Tuesday, July 24, 2012

"High Wages," by Dorothy Whipple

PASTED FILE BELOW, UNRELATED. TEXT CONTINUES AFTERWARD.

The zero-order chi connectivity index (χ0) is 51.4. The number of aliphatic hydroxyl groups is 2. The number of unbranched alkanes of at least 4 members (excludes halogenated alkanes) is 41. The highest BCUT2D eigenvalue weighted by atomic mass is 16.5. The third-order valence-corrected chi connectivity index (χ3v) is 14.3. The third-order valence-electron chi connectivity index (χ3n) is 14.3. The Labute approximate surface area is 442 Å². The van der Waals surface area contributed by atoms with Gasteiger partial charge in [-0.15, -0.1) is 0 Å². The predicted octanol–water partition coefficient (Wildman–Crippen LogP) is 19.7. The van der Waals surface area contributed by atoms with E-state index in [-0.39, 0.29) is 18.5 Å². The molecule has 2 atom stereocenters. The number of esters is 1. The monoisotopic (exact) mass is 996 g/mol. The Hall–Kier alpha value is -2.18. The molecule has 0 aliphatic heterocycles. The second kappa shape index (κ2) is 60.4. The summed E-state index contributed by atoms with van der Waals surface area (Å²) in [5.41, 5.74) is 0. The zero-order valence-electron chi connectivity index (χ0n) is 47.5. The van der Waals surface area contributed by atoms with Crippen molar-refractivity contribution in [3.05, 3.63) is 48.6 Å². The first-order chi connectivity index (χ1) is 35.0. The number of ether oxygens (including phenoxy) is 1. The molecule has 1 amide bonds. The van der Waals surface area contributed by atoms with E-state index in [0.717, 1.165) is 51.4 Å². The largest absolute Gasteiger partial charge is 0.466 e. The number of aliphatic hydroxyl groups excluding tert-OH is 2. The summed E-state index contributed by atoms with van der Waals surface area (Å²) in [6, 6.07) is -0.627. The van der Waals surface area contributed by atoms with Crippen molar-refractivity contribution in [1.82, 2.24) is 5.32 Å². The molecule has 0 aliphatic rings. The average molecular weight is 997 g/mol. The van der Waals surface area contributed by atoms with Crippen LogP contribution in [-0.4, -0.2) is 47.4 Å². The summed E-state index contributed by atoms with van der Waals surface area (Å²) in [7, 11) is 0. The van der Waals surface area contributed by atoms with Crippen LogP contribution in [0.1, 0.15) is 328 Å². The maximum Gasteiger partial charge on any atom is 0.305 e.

Some readers may remember that a few months ago I “discovered” the writer Dorothy Whipple, whom I had not known about before. Now that I have read some of her fiction, I find that although she wrote mostly in the 1930s and 1940s, many besides me still read her today. This was a humbling experience. Not because I claim to know all writers, of course (!), but because Whipple’s work is exactly the kind of fiction I like, and I am surprised and a bit chagrined that I had not heard of her before. In any case, I did recently “discover” her, loved her fiction, and posted about three of her books (one short story collection and two novels) on 1/24/12, 1/30/12, and 2/10/12. After that, I had been meaning to read more of her fiction, and knew that the USF library had several of her books, in the beautiful Persephone editions with their grey covers and gorgeous, colorfully patterned inner covers. I have now just read “High Wages” (originally 1932, republished by Persephone 2009), and enjoyed it very much. This novel is different than most of Whipple's other works, in that instead of focusing on middle and upper class characters, it features a main character who starts out very poor. Jane becomes an orphan in her early teens, doesn’t get along with her stepmother, and soon is out on her own. At first she works in a haberdashery shop, at the lowest level possible, living behind the shop, badly paid and badly fed. But she is a bright, talented, hardworking, observant young woman, with a vision of how to do things better, and with ambition, and she gradually raises her station in life, eventually owning her own very prestigious and successful shop. The story tells not only of her work, but also of her friendships, hardships, romances, and more. Unlike most English novels that are set in London, this one takes place mainly in northern England, in a small town near Manchester. Some of the scenes that most impressed me were Jane’s outings to increasingly far away cities – first Manchester, then Liverpool, and finally London. She was fascinated by everything about these cities, wandering the streets, observing the people, looking at the shop windows, soaking it all in. This suddenly reminded me of how even today, even in my prosperous city of San Francisco, there are children in some districts of the city who have not only never been out of the city but have not even been to Golden Gate Park or to Ocean Beach. This was a sad reminder that a seemingly unchanging fact about the world -- the gap between the rich and the poor, and even the middle class and the poor -- is still huge, and still something we need to be aware of and fight against.

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